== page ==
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10.01.2013

Civic organization law and its critics

   

  Maxim Latsyba from the Ukrainian Centre for Independent Political Research writes that while the present regime cannot boast on any progress in developing democracy in Ukraine, certain laws passed can be viewed as steps forward.

One is the Law on Civic Organizations which came into force on 1 January 2013. 

The author explains that the main idea of this bill was to make registration and the activities of civic organizations accessible and easy.  He says that up to 50% of groups may have avoided created civic organizations because of the complicated registration procedure or because of a first rejection to their application for registration.  The sheer number of documents required, the time needed, the bribes, rejections and comments which needed to be taken into account were simply too off-putting.

Under the new law, 5 documents need to be submitted for registration which should take only 7 days as opposed to a month under the old law.

Other important changes

Civic organizations should no longer face checks of their activities by the authorities. In the past Justice Ministry bodies could turn up at any moment to check whether everything was in accordance with their papers of association, etc.

NGOs can earn money, by selling books, charging for their recommendations etc, with the money being used for further printing.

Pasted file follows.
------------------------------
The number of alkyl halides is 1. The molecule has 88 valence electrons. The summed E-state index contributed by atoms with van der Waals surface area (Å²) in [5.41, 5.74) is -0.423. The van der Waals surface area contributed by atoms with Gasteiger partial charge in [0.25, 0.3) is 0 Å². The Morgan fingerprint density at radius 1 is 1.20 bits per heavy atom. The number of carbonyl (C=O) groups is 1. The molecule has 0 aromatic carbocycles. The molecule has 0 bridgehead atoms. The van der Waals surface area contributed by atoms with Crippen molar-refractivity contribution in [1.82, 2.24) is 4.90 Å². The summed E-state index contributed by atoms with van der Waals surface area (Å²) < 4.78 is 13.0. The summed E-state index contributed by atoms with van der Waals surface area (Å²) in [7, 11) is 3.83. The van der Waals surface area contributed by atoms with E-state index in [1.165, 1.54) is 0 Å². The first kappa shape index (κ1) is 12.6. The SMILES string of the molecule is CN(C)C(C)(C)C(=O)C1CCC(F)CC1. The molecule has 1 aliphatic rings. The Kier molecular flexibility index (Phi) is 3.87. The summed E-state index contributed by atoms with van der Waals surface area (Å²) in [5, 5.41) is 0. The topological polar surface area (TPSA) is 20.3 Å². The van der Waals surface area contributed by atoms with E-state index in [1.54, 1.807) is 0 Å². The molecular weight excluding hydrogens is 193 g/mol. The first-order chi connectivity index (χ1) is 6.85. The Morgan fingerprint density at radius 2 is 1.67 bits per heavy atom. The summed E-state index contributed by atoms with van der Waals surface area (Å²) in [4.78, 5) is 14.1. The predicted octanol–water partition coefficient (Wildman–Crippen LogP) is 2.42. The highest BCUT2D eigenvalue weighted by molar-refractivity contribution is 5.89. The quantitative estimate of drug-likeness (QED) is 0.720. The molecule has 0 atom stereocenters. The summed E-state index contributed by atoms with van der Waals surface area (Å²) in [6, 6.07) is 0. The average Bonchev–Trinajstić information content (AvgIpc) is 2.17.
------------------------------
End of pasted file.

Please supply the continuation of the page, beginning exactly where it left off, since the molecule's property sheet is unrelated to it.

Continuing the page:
Latsyba stresses that these and other progressive norms are based on Council of Europe resolutions and recommendations.

There are always voices against, he notes, saying that just days before the law was to come into force there was a strong campaign in the media to discredit the bill. He asserts that members of various NGOs made use of journalists’ and public inadequate familiarity with the bill to spread wrong information.

The author cites some examples of simply incorrect information circulated about the new law.  He mentions also that one criticism is that the law makes it possible to fairly simply create an organization with national status and does not envisage the possibility of creating branches and offices of the organization with legal entity status. Critics believe that this will lead to dictatorship in NGOs and the appearance of organizations which exist only on paper. The author writes that the law has indeed cancelled the obligation to register 14 separate legal entities in order to create a nationwide organization, while allowing any NGO to carry out its activities anywhere in Ukraine.  “This is a major improvement for civil society, yet nonetheless it’s been seen by some organizations as a demonstration of dictatorship”.

From an article posted on Ukrainska Pravda

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